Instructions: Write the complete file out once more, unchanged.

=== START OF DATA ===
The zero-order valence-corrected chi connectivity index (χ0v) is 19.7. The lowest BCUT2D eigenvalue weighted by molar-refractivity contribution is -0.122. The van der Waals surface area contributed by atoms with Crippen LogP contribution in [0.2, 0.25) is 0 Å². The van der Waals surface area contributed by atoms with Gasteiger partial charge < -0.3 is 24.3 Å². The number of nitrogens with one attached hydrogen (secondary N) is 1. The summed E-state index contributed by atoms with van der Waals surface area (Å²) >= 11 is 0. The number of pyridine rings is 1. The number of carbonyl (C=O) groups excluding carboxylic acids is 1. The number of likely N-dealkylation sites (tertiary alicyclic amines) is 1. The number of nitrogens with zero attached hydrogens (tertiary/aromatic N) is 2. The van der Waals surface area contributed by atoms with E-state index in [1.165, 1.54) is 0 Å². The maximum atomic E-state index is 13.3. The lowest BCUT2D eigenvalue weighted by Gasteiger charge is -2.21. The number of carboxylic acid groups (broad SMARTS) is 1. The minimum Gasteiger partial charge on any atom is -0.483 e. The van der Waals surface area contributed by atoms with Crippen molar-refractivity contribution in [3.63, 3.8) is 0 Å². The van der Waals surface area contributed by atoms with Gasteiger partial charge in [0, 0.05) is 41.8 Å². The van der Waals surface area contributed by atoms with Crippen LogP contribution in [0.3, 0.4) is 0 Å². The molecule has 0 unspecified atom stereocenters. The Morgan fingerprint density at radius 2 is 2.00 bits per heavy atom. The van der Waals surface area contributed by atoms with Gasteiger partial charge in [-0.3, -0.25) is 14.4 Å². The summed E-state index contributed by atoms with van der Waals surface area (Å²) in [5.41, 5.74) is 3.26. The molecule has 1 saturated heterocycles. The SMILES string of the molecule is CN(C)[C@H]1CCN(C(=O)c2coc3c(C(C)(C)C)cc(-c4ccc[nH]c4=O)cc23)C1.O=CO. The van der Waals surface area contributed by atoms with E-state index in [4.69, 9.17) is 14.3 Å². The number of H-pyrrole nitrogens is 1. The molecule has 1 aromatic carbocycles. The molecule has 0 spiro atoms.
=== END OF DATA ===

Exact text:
The zero-order valence-corrected chi connectivity index (χ0v) is 19.7. The lowest BCUT2D eigenvalue weighted by molar-refractivity contribution is -0.122. The van der Waals surface area contributed by atoms with Crippen LogP contribution in [0.2, 0.25) is 0 Å². The van der Waals surface area contributed by atoms with Gasteiger partial charge < -0.3 is 24.3 Å². The number of nitrogens with one attached hydrogen (secondary N) is 1. The summed E-state index contributed by atoms with van der Waals surface area (Å²) >= 11 is 0. The number of pyridine rings is 1. The number of carbonyl (C=O) groups excluding carboxylic acids is 1. The number of likely N-dealkylation sites (tertiary alicyclic amines) is 1. The number of nitrogens with zero attached hydrogens (tertiary/aromatic N) is 2. The van der Waals surface area contributed by atoms with E-state index in [1.165, 1.54) is 0 Å². The maximum atomic E-state index is 13.3. The lowest BCUT2D eigenvalue weighted by Gasteiger charge is -2.21. The number of carboxylic acid groups (broad SMARTS) is 1. The minimum Gasteiger partial charge on any atom is -0.483 e. The van der Waals surface area contributed by atoms with Crippen molar-refractivity contribution in [3.63, 3.8) is 0 Å². The van der Waals surface area contributed by atoms with Gasteiger partial charge in [0, 0.05) is 41.8 Å². The van der Waals surface area contributed by atoms with Crippen LogP contribution in [0.3, 0.4) is 0 Å². The molecule has 0 unspecified atom stereocenters. The Morgan fingerprint density at radius 2 is 2.00 bits per heavy atom. The van der Waals surface area contributed by atoms with Gasteiger partial charge in [-0.3, -0.25) is 14.4 Å². The summed E-state index contributed by atoms with van der Waals surface area (Å²) in [5.41, 5.74) is 3.26. The molecule has 1 saturated heterocycles. The SMILES string of the molecule is CN(C)[C@H]1CCN(C(=O)c2coc3c(C(C)(C)C)cc(-c4ccc[nH]c4=O)cc23)C1.O=CO. The van der Waals surface area contributed by atoms with E-state index in [4.69, 9.17) is 14.3 Å². The number of H-pyrrole nitrogens is 1. The molecule has 1 aromatic carbocycles. The molecule has 0 spiro atoms.